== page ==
8. The Dark Side of Delia Owens (author of Where the Crawdads Sing) featuring Kayse Gale




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Trigger Warnings: murder, poaching, racism, rape, child abandonment

Our Sources:

The Hunted: Did American conservationists in Africa go too far? – The New Yorker

The Dark History Behind the Year’s Bestselling Debut Novel – Slate

Deliaowens.com – About the Author

Who is Delia Owens?

According to her website, Delia is the co-author of three internationally best-selling nonfiction books about her life as a wildlife scientist. Her first novel, “where the crawdads sing” was an NYT best seller for 135 weeks total and sold more than one million copies.

Delia was born in Georgia, in 1949. She spent her childhood exploring the outdoors. Her mom taught her about hiking and not being afraid of nature. She stated on her website that since she was very young nature has been one of her best friends. She said in the sixth grade she won a writing competition and, “just knew she would be a writer.”

Delia boasts some very impressive degrees. She got her Bachelor in Science and zoology from the University of Georgia and her Ph.D. at the University of California Davis.

She would meet her husband Mark while completing her undergrad in Georgia.

As grad students, they organized an auction and sold all of their worldly possessions, purchased some camping gear and one-way tickets to Africa.

At the time Delia was 24 and Mark was 27. Before they left they searched high and low for the perfect isolated spot where wildlife was untouched by humans and had no knowledge or fear of people.

In Africa

The couple set up camp in the Kalahari desert in Botswana, where they studied wildlife for many many years. They lived a rough life out there in the desert. Especially at first. They didn’t have much funding and were really roughing it. They rationed 7 gallons of water a week per person for cooking, bathing, and drinking. They would only take sponge baths and had to resort to cooling water in pans they would put in the shade.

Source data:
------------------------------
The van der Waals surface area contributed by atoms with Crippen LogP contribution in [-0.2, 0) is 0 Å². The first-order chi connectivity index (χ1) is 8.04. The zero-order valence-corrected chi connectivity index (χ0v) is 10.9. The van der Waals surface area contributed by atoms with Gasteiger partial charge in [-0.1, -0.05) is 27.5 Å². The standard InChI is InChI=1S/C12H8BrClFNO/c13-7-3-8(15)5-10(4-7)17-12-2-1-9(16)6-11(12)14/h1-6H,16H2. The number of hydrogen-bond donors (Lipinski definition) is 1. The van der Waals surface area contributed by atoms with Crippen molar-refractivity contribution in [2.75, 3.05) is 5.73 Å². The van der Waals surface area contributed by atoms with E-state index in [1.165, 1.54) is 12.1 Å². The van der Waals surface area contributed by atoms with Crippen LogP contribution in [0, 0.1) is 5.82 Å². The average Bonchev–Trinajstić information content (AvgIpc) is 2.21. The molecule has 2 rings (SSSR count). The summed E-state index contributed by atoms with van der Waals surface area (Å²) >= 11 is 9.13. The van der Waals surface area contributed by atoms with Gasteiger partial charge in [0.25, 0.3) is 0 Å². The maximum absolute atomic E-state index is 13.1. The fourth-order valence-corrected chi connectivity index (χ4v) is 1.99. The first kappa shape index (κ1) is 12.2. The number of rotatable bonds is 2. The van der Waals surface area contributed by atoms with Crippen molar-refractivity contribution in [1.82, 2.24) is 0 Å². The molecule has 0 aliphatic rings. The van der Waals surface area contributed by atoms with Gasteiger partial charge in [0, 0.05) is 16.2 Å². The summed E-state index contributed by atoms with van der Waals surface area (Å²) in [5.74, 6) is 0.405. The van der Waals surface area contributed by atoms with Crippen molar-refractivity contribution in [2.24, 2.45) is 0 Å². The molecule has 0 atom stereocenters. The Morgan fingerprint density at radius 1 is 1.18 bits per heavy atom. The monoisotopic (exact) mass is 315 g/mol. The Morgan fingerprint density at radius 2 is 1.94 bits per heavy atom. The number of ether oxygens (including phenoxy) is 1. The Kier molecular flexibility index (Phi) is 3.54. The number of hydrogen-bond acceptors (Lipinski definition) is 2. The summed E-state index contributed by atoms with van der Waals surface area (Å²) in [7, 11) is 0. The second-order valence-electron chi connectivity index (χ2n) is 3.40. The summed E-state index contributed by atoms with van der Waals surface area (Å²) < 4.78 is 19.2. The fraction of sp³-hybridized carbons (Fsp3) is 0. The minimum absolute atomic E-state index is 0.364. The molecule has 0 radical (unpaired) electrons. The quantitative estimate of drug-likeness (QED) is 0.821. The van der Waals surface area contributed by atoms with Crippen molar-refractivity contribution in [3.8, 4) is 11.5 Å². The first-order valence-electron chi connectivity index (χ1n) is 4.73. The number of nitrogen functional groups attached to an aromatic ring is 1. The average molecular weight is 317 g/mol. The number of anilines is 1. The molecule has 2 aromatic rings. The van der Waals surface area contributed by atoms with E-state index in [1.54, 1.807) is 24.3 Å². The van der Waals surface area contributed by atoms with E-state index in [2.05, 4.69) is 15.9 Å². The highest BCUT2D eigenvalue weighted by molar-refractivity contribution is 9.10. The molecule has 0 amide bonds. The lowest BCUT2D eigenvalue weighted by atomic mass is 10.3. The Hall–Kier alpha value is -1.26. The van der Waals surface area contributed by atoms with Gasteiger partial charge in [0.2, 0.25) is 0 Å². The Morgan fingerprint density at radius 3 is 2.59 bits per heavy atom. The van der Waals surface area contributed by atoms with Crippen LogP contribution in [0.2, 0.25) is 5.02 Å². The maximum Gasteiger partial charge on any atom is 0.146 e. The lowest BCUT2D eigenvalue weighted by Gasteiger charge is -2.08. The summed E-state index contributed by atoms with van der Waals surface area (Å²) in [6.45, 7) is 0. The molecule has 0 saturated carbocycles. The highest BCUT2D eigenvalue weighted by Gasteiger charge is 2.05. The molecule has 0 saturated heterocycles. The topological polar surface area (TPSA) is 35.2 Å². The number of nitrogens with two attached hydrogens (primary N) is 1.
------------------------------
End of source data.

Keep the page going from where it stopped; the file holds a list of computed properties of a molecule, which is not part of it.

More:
It took several years but they gained the trust of many groups of lions and hyenas during their stay. It was here that they would first speak out about poachers. While here they gained popularity and funding by writing about the social habits of the predators they were observing. Mark Owens witnessed poachers killing a bunch of wildebeest, and he was shooketh. It ignited a passion in him and Delia for conservation. They tried to lobby for the protection of the animals by government officials. When that didn’t work, they resorted to other tactics. It was after they ran a smear campaign against the local cattle industry that the local government made them GTFO because of money reasons. Apparently, Botswana is a huge beef exporter to Europe and the Owens were causing problems.

What next?

They returned to the US briefly, but just like a toxic ex, they weren’t over it. So they got a bunch of rich white dudes including our then vice president George HW Bush to harass Botswana in an attempt to change their minds.

They relocated to Zambia, north Luangwa national park in 1986. But they ultimately settled in Mpika a different province of Zambia where they worked mostly in conservation. By the time the 90s rolled around Mark and Delia were asked to leave Zambia and never return for fear of prosecution. They are wanted for questioning in a 1995 murder of an unidentified poacher. This particular murder was filmed and broadcast by ABC News here in the US on the show Turning Point. Cameras were there to film shots for a segment on their conservation work. To be clear, Delia herself isn’t a suspect but multiple witnesses have implicated her husband and her stepson.

Mark initially referred to the national park as the place where civilization ends. It was underdeveloped, unguarded, and mostly untouched by people. It was Delia and Mark’s wet dream. Until it wasn’t, I guess.

They weren’t there long when they came across signs of poaching in the form of hundreds of animal carcasses strewn all over. Like that scene in the Lion King? Or am I imagining that?